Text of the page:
I have just been asked to include a specific extra section on this in the LBS ADP executive course on which I teach, which reminds me it may be useful to many others, so here’s a very short summary
First, it’s unlikely that making big throws on changing your strategic positioning will help much – it may even be damaging. Sure, you might get a bit of revenue support from adding or moving to a slightly lower-priced proposition as many retailers are doing, but if you fundamentally alter your position you will likely confuse and annoy existing customers with no guarantee of picking up new ones. So – solutions need to focus more on strategic management of what you have.
The start-point as always is recognising that revenue and profits reflect the quantities of resources in place – demand-side [customers, dealers …] and supply-side [products, staff …]. But it’s not just the quantity of these that matters, it’s the quality too. Just about every business has customers who contribute little or nothing to sales and profits, and products too.
During good times, management can easily be seduced into a land-grab for any half-promising growth opportunity that shows up, and fear looking wussy if they don’t match up with competitors’ bold efforts. The good times ensure that the diluting effect of poor quality customers or inadequate product-range extensions remain invisible, but a slow-down or reversal in demand realises the damage to performance they cause [e.g. those sub-prime fools again!]. So what to do to repair that damage?
Well, the usual simplistic call to just ‘cut costs’ can be ineffective or positively dangerous – cutting sales effort or service costs for example risks damaging all the business, good customers and poor ones alike. And cutting long-term investments such as training and R&D of course theaten longer-term development. [I heard the CEO of SAP explain how they were cutting R&D spend because of market conditions, and say this would not cause any significant long-term harm because they had plenty of R&D staff. If so, why were they spending this money in the first place!]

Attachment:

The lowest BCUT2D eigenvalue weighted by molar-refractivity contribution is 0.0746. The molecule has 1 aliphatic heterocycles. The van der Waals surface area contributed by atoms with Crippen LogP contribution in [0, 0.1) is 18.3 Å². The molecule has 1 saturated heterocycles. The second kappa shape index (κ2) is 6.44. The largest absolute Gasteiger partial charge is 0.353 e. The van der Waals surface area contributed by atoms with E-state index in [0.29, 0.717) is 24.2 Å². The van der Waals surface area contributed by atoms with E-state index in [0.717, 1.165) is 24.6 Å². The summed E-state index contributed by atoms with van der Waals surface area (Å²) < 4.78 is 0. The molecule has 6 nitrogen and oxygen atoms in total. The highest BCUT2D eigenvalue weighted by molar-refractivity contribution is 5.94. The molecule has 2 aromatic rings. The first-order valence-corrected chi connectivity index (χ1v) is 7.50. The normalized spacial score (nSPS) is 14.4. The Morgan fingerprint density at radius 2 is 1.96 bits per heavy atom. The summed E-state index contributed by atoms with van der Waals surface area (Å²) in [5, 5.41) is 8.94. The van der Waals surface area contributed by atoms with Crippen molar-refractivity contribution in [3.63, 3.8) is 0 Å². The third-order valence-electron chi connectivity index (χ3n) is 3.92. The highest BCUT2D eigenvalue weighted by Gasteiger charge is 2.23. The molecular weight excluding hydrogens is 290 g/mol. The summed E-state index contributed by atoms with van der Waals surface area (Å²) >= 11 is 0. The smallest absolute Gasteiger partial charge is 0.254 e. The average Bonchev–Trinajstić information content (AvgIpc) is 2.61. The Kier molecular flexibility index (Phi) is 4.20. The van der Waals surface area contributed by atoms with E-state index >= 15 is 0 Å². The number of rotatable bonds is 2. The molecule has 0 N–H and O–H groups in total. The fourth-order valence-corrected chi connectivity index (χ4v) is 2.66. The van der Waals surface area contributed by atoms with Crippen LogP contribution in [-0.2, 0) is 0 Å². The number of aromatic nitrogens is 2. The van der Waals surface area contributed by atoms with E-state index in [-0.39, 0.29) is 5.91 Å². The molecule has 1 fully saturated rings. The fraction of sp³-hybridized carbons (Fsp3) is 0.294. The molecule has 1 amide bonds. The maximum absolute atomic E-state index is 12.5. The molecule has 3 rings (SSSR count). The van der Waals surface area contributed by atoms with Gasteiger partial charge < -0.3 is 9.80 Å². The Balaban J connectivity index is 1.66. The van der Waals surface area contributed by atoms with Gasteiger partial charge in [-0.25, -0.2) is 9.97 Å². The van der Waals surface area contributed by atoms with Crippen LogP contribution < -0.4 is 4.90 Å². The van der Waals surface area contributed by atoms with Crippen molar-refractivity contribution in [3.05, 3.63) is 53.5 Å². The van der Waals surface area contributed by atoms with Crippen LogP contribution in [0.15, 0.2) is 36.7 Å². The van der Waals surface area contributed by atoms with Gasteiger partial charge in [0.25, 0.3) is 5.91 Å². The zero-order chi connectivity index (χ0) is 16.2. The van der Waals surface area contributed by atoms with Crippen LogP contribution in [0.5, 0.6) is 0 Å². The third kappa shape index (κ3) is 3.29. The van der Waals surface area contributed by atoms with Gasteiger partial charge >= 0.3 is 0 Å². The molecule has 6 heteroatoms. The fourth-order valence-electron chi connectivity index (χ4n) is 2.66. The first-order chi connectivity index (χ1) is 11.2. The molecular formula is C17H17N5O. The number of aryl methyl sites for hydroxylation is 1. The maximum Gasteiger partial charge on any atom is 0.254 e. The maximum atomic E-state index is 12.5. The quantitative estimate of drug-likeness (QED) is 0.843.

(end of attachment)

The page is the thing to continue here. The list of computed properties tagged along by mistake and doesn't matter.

What is needed is to bring the business back to a good quality ‘core’. In mild cases, this may mean no more than ceasing to serve a small fraction of customers, dropping a few unpopular products and – regrettably – losing just a few of the staff who are no longer needed to support that now-unprofitable business. In more serious cases, it can be necessary to take a knife to the bad-quality periphery of the business. This may mean shutting down whole segments of customers, discontinuing whole classes of products or services, closing down associated capacity and shutting operations in marginal regions.
This can be scarey. When sales are down because of tough market conditions, it’s bold to cut business still further, which is why management is often reluctant and goes for the ‘cuts across the board’ approach. However, pulling back to a healthy core of customers, products, channels, and operating units can substantially improve profits, even while revenues are cut. Much more important, though, is that this change puts the system back to a state where it can develop strongly into the future once again – rather as a gardener prunes weaker branches back so a plant’s energy is focused on the stronger limbs, management is pruning the weak activities that are dragging back the whole business so that remaining resources can start working again.
Really smart strategic management, of course, anticipates the risk of creating this problem in the first place, and avoids it by more thoughtful expansion efforts in the good times.